The Nadal picture, then, is one of total dominance over his peers. Of his 62 titles, 43 are from clay—the first dating back to his maiden win as a 17-year-old in Sopot. Of his 26 Masters titles, 18 have been won on clay. He has accumulated 298 clay match-wins and lost only 21—the best winning percentage on any surface by any player.
But with just two wins to go to his 300th on the red dirt, Nadal faces once again a mighty challenge: To defend far more points—5,100—than any of his rivals in the space of around six weeks. He may head the rankings by more than 2,000, but Djokovic defends only 1,900 points on clay. Third in the rankings, Stanislas Wawrinka, defends 1,525 points, while in fourth, Federer defends just 1,050.
The man who has the most to gain, however, is Andy Murray. Currently at his lowest ranking, No8, in six years, he was affected by back problems through the entire clay season last year, missing Roland Garros altogether, and accumulated just 190 points.
So who will have the greatest ambitions, who the best chances, of probing for that tiny Spanish chink again this spring?
Djokovic has made little secret of his desire to complete his Grand Slam by winning the French Open—and he has come as close as anybody except Federer to doing so. He reached the final in 2012—losing to Nadal—and came within a hair’s breadth of beating Nadal in the semis last year when he touched the net, lost a vital point, and went on to lose the fifth set, 9-7.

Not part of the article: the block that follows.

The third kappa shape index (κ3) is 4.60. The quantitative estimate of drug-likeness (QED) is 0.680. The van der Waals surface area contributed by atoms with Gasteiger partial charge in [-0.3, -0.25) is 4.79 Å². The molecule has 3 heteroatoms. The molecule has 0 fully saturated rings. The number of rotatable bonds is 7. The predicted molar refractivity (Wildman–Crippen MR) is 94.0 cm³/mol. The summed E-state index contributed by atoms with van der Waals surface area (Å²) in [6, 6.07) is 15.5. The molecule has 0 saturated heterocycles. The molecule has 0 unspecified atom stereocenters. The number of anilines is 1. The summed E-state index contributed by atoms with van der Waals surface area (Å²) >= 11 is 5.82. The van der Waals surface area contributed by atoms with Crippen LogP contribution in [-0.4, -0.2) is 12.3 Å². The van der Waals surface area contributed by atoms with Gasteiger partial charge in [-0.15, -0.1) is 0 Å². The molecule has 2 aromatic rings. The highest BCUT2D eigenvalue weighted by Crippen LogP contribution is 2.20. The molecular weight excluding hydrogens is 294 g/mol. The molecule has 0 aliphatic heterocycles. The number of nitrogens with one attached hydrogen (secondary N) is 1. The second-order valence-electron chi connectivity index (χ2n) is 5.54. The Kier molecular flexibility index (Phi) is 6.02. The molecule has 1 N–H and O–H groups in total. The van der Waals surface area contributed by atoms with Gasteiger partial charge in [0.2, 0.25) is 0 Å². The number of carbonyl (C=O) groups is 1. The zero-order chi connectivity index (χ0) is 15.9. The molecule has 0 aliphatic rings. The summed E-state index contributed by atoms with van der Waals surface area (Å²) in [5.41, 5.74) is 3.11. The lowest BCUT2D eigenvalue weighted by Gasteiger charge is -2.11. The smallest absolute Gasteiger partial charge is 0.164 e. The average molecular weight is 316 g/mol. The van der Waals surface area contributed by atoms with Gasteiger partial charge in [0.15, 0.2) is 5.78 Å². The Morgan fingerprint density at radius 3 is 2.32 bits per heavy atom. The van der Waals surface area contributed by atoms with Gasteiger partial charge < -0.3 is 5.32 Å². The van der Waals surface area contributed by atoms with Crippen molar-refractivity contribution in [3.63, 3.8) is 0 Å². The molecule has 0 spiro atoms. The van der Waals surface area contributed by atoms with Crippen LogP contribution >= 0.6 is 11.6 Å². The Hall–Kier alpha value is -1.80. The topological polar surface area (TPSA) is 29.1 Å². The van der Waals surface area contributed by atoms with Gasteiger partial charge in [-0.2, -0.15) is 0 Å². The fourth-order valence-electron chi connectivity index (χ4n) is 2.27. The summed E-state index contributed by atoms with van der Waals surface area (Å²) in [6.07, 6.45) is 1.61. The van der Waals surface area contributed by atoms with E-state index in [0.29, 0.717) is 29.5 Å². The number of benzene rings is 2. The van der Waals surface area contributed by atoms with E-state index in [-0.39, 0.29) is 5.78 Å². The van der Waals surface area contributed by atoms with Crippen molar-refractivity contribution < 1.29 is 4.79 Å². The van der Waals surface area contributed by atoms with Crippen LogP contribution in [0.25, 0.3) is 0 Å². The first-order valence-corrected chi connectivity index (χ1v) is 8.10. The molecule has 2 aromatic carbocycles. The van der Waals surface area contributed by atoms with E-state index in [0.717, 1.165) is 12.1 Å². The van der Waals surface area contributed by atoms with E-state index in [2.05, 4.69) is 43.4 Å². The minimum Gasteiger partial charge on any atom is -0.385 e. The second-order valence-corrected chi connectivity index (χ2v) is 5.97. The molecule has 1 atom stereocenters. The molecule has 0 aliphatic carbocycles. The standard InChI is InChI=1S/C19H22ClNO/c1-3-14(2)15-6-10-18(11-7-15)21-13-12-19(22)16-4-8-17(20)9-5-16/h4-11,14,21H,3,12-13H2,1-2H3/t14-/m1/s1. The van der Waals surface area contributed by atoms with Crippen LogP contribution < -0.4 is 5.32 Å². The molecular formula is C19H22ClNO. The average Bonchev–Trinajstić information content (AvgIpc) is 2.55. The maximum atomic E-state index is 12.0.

With three wins over Nadal in clay Masters finals, and a current run of four Masters titles in a row (albeit on hard courts), he will be the player to beat in Monte Carlo—where he is defending champion—and Roland Garros. And that holds true even against Nadal, who has lost their last three contests.
To add extra spice to the rivalry, Djokovic can gain big points in Madrid and Rome, so by the time they reach Roland Garros, the two men could be contesting both the French title and the No1 ranking.
But Djokovic’s success may come down, literally, to the luck of the draws, and whether he faces the only two men to beat him this year, Federer or Wawrinka, before the final—and the seedings predict he will.
When Federer told Swiss Illustrated last week that he expected friend Wawrinka to win the French Open before the Australian, it was with good reason. For Wawrinka’s early titles came on clay rather than hard courts, and his only Masters finals have also come on clay—Rome in 2008 and Madrid last year, losing the first to Djokovic in three sets and the latter to Nadal in two. However the Swiss, when it comes to clay, has yet to win a set against Nadal or win a match over Djokovic except via one retirement.
Wawrinka played a long and intense clay season last year, reaching the semis in Casablanca and winning Oeiras, so it’s hard to see him gaining much ground over either rival. However by avoiding both men before the semis of the three clay Masters, he has the chance to maintain his ranking for Roland Garros. And that gives him the opportunity to improve on his best showing in Paris, a quarter-final finish last year. But can he hold off his chasing compatriot?
Check back soon for part two of the preview